The Washington Monument likely will remain closed for the next two years or more while repairs to its elevators are completed, the Park Service in charge of the monument said Friday.
Although billionaire David Rubenstein has agreed to fund the project, it currently lacks a start date because the Park Service wants to build a new security screening entrance at the same time and needs funding for that project, The Washington Post reported.
Park Service spokesman Mike Litterst said he does not expect the monument to reopen until "cherry blossom season in 2019," according to the Post. The monument closed in August because of ongoing problems with the elevator system.
Rubenstein had already donated $7.5 million toward repairing the landmark after it was damaged in a 2011 earthquake. It was open for about two years after those repairs were completed before the problems with the elevators began.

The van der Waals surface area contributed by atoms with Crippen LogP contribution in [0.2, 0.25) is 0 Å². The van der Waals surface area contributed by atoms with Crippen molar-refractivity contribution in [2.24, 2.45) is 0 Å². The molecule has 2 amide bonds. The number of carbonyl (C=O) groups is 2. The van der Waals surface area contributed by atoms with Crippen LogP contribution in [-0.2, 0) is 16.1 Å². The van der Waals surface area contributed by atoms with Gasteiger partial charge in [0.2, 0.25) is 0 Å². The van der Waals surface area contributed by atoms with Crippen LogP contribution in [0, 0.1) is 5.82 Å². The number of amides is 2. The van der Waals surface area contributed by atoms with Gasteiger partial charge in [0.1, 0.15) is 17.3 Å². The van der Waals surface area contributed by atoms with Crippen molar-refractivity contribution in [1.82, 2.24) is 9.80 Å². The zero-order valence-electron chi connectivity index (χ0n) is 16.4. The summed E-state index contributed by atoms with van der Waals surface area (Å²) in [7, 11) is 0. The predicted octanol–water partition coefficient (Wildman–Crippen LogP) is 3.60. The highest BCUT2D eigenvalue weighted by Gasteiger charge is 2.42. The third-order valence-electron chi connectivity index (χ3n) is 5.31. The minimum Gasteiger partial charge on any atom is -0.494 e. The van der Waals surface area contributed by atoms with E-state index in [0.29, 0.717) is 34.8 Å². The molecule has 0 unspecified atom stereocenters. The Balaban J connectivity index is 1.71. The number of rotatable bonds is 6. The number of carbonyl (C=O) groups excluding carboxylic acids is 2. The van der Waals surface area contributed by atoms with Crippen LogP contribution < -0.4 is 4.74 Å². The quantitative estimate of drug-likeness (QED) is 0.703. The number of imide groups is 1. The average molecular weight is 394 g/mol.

“As frustrating as it can be, they’re a federal agency,” president of the National Park Foundation Will Shafroth said about the Park Service’s part in the prolonged closure, The Washington Post reported. “We’re talking about one of our national monuments. ... A lot of people have a say in it, and it tends to grind the process a little bit slower than we’d like.”
The National Park Foundation is the agency handling Rubenstein’s donation to the Washington Monument.
When it is open, the 555-foot Washington Monument is entered by about 600,000 visitors every year.
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